The problem with Arabs...
Just so my title isn't misconstrued, I'm not blaming this as solely an Arabian problem, but in my experience they do tend to have issues with it, keeping with the high head carriage they naturally have.
Ok, so my problem lately is Zierra. I've kind of been out of anything except trail riding for quite awhile and Zierra's training has gone virtually into the crapper. Which now means she's decided she doesn't need to listen to the bit, period.
Shay-las begun working with her, now that Cinder is retired and essentially the problem is her pointing her nose straight into the air and running away. She's ridden in a loose ring french link snaffle. She's fine if you keep a small circle - you can walk, trot, canter and keep her nose in a relatively "natural" position, and encourage her to give to the bit and bring her head around. She knows leg pressure, she bends nicely, and is overall an ok mare to ride.
The problem is "straight-aways". The minute you stop riding circles, that nose flies up and she bolts. You can get her under control, but the resulting gait is a bouncing, choppy pogo Arab canter with you practically hauling her mouth off to prevent her from going any faster. This is obviously completely counter productive. She will behave the exact same way at a trot, the minute you leave the circle - trotting with her nose sky high and attempting to canter.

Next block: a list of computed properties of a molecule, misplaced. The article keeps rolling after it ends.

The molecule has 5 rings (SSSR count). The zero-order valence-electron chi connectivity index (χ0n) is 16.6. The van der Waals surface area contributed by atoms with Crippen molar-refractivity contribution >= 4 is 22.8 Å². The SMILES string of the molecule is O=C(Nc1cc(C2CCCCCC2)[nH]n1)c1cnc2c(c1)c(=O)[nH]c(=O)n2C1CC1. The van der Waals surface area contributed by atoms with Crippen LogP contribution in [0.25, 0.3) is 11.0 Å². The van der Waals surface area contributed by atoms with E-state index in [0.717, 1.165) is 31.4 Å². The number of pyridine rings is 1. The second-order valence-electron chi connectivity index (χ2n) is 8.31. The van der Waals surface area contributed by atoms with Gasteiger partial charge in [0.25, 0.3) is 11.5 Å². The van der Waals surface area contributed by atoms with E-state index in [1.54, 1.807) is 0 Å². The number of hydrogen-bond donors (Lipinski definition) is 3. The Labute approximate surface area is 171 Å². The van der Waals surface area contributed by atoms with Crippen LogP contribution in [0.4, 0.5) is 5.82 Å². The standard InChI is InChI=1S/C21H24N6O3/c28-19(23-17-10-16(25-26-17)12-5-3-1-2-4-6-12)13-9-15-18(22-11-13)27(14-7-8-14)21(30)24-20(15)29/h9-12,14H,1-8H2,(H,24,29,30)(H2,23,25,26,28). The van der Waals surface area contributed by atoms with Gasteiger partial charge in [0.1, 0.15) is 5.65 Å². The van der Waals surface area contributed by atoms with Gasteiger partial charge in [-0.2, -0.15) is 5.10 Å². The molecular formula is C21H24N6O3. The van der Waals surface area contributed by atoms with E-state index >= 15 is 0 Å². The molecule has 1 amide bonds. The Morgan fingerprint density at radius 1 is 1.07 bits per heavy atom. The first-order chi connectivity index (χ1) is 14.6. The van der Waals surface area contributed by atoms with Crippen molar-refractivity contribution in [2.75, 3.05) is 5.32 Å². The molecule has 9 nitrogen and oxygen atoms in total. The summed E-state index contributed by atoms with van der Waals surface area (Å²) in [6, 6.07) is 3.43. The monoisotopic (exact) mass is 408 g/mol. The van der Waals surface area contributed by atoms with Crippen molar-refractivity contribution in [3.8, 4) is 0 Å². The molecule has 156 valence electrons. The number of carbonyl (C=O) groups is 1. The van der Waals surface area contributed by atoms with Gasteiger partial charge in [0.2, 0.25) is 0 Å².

In the past, I actually had my Dressage coach show me how to use draw reins because we had so much difficulty bringing her nose out of the clouds. Does anybody have any OTHER suggestions? I do know how to use draw reins, but I'm wondering if this should be my resort or if there are possibly other solutions I can examine?